Just as when you build a house, you want to make sure it’s stable enough to withstand harsh winds, you want to make sure that the model you used to calculate your meta-analysis result is robust, or reliable enough, that your result won’t change dramatically if some of the assumptions you made were incorrect.
To check to see if your estimates are robust, you do a “sensitivity analysis.”
A sensitivity analysis looks to see how your answer changes when you alter any of the inputs to your model. Those inputs include the data or the assumptions you made.
There are a lot of different ways to conduct a sensitivity analyses. A basic, but useful one is motivated by a simple question:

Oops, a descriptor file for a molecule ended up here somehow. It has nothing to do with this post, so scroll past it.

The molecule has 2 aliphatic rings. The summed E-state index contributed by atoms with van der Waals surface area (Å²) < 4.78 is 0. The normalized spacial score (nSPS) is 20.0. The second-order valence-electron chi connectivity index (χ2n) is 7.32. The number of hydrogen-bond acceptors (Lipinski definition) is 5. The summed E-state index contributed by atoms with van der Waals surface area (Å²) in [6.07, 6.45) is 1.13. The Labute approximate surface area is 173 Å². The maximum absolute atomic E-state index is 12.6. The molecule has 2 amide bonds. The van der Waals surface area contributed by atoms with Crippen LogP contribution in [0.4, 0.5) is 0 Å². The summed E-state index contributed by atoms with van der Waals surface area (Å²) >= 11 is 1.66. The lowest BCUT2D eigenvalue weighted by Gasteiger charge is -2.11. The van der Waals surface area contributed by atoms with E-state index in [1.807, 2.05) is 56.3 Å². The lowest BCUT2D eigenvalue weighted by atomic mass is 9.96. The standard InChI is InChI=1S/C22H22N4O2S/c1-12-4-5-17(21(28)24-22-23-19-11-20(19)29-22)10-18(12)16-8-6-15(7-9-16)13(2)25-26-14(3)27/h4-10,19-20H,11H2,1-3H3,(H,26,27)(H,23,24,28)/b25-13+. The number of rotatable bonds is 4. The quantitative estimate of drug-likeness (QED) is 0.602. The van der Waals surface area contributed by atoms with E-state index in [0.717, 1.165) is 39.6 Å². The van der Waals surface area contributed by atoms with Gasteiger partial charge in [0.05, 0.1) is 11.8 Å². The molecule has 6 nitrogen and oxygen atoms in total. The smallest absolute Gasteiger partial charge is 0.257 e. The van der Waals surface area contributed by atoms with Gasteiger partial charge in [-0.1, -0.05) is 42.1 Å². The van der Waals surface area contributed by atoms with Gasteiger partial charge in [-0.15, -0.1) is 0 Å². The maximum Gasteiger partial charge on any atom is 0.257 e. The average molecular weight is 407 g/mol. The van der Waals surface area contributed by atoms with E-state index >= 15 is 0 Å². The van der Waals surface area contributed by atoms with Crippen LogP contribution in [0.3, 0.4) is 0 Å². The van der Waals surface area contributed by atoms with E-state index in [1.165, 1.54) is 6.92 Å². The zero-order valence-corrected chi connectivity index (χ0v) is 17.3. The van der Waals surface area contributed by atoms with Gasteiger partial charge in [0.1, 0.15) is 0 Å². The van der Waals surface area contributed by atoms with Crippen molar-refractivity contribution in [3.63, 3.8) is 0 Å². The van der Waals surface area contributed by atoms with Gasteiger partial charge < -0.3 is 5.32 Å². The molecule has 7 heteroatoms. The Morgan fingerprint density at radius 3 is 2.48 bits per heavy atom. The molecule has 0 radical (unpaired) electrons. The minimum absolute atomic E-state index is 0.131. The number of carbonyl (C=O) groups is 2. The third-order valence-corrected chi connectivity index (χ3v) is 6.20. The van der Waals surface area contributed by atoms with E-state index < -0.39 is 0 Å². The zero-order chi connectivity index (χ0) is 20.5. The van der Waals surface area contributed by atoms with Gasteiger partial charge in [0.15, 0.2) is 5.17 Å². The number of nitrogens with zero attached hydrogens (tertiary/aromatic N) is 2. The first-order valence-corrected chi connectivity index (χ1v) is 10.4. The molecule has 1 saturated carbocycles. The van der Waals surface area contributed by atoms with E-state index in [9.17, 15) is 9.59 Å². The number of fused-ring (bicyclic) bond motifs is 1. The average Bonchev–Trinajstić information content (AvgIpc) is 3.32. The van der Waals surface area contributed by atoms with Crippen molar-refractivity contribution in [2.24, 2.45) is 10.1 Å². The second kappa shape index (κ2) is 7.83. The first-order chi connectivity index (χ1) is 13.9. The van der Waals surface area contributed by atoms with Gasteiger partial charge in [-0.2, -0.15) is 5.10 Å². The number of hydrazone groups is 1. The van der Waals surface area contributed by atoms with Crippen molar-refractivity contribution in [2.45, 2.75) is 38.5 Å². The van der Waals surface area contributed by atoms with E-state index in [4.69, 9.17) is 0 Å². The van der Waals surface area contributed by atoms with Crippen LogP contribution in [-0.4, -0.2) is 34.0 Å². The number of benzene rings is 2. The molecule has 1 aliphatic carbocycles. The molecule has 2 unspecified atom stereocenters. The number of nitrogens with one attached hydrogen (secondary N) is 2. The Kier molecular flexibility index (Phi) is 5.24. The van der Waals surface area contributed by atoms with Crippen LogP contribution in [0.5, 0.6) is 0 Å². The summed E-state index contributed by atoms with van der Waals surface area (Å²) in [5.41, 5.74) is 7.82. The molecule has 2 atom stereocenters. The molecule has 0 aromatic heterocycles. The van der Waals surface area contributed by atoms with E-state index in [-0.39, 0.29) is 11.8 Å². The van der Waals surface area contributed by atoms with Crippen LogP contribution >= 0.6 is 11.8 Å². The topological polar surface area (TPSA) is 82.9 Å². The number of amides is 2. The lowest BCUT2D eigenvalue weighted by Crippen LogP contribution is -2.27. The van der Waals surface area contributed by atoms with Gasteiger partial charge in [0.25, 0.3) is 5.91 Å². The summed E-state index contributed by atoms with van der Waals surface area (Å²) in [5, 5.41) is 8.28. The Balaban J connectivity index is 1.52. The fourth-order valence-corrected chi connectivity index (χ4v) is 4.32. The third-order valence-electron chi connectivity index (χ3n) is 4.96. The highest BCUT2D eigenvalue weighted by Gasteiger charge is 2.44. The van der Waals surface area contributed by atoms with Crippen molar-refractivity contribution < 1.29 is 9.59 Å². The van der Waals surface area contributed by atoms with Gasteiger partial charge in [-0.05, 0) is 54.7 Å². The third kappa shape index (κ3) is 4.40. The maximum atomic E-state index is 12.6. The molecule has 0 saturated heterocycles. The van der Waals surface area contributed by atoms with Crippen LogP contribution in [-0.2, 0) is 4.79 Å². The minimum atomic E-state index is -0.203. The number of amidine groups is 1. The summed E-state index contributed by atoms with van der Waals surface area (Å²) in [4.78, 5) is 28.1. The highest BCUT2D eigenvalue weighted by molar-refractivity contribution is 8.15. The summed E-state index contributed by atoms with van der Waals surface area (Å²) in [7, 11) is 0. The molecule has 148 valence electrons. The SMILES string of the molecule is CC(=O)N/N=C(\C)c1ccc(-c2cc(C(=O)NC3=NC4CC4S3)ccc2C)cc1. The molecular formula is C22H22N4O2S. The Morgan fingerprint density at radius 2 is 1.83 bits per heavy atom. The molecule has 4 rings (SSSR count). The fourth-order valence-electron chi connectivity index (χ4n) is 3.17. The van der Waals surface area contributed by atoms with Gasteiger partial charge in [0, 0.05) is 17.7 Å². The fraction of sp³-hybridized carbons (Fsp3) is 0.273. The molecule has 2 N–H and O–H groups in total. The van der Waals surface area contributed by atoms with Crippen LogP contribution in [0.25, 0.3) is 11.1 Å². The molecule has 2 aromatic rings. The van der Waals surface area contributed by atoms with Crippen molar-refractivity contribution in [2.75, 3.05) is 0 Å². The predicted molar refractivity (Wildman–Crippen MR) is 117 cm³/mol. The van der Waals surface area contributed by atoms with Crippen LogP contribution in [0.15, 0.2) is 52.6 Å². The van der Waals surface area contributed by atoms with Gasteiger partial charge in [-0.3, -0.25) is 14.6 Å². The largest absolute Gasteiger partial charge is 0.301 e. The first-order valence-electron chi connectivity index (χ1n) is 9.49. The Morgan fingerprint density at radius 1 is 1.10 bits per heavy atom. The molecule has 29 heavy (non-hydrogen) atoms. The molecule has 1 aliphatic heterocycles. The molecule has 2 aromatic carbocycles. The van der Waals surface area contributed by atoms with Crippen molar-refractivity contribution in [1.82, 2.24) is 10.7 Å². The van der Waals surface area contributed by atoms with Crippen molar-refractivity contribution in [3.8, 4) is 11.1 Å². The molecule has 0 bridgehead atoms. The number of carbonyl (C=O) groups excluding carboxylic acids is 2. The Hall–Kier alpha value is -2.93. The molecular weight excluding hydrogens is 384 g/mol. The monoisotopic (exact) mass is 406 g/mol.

What would my final answer look like if I removed one of the studies?
To answer this question, you simply conduct your meta-analysis again. Except for this time, you remove one of the studies and record the result.
Then you run your meta-analysis again, this time removing a different study.
You repeat this process over and over again until you’ve run your analysis with each study missing. This gives you an idea of how much influence each individual study has on your overall result.